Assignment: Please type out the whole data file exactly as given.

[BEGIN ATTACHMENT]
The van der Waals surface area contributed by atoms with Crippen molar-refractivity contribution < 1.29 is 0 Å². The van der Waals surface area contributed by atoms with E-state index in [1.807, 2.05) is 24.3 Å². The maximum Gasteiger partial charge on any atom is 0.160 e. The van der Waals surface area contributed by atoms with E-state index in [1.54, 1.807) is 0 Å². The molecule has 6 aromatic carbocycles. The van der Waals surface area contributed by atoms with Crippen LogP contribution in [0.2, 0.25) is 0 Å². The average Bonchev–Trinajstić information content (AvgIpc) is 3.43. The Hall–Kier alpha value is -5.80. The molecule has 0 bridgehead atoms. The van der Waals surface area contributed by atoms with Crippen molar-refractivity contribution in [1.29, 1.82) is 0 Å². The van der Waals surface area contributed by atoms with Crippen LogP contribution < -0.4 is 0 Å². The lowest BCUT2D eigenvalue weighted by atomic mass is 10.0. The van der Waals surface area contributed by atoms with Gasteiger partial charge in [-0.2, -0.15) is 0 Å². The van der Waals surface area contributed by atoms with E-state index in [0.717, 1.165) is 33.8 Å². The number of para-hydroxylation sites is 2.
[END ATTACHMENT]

The van der Waals surface area contributed by atoms with Crippen molar-refractivity contribution < 1.29 is 0 Å². The van der Waals surface area contributed by atoms with E-state index in [1.807, 2.05) is 24.3 Å². The maximum Gasteiger partial charge on any atom is 0.160 e. The van der Waals surface area contributed by atoms with E-state index in [1.54, 1.807) is 0 Å². The molecule has 6 aromatic carbocycles. The van der Waals surface area contributed by atoms with Crippen LogP contribution in [0.2, 0.25) is 0 Å². The average Bonchev–Trinajstić information content (AvgIpc) is 3.43. The Hall–Kier alpha value is -5.80. The molecule has 0 bridgehead atoms. The van der Waals surface area contributed by atoms with Crippen molar-refractivity contribution in [1.29, 1.82) is 0 Å². The van der Waals surface area contributed by atoms with Crippen LogP contribution < -0.4 is 0 Å². The lowest BCUT2D eigenvalue weighted by atomic mass is 10.0. The van der Waals surface area contributed by atoms with Gasteiger partial charge in [-0.2, -0.15) is 0 Å². The van der Waals surface area contributed by atoms with E-state index in [0.717, 1.165) is 33.8 Å². The number of para-hydroxylation sites is 2.